Ice volcanoes on Saturn’s moon Titan likely

Ice volcanoes on Saturn’s moon Titan are likely, say scientists who announced their findings at the fall meeting of the American Geophysical Union in San Francisco.

The evidence for ice volcanoes comes from analysis of images taken by NASA’s Cassini spacecraft. Three-dimensional maps were created using visual, infrared, and radar data from Cassini flybys of Titan. The maps revealed two peaks more than 1,000 meters (3,000 feet) high with deep volcanic craters and finger-like flows in an area on Titan called Sotra Facula.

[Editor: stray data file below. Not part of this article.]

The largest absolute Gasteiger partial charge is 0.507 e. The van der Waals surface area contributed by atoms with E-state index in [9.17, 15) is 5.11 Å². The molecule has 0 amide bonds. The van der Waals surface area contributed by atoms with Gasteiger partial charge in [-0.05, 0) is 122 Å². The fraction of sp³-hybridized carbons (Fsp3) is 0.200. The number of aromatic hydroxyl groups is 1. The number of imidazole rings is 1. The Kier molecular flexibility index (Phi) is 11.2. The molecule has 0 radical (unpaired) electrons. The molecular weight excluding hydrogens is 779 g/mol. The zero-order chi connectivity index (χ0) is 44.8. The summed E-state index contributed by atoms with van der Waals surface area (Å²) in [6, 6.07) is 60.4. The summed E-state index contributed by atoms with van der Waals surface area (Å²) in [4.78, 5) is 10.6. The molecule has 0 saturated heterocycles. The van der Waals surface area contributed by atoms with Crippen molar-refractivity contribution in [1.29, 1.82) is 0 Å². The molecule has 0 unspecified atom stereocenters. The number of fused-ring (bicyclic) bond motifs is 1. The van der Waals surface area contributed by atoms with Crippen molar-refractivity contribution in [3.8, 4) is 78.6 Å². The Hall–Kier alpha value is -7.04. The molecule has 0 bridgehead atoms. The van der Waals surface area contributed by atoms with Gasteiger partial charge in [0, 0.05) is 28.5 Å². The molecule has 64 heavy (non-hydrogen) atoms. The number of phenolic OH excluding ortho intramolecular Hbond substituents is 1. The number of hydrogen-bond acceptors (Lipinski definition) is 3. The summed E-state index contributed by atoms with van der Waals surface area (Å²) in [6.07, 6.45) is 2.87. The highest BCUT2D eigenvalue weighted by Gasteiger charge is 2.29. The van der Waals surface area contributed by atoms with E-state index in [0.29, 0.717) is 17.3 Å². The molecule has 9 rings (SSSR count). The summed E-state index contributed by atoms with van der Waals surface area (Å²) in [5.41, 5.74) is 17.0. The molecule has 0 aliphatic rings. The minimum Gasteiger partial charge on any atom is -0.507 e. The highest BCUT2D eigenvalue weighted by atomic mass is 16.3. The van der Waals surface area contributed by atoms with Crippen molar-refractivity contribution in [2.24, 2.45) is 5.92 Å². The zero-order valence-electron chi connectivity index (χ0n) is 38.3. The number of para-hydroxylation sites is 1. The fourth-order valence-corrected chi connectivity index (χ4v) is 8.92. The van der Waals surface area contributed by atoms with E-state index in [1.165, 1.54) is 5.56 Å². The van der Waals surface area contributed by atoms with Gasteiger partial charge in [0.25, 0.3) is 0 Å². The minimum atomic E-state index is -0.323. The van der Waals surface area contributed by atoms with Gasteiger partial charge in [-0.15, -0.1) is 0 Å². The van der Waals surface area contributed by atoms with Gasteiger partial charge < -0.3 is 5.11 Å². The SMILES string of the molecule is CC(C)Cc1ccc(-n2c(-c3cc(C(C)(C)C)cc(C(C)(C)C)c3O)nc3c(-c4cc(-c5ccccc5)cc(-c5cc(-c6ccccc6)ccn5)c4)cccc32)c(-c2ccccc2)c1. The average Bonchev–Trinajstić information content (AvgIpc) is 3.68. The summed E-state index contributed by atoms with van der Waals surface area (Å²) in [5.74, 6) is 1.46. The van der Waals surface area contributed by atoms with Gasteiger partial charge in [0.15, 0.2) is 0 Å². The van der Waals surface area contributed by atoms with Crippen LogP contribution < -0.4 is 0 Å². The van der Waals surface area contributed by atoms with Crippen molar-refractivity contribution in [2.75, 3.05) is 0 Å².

“This is the very best evidence, by far, for volcanic topography anywhere documented on an icy satellite,” said Jeffrey Kargel, a planetary scientist at the University of Arizona, Tucson.

The ice volcanoes are thought to slowly spew a mixture of hydrocarbons that include methane and ammonia, heated from many kilometers below the thick icy shell that surrounds Titan.

Is global warming causing more volcanoes on Earth?

December 14, 2010

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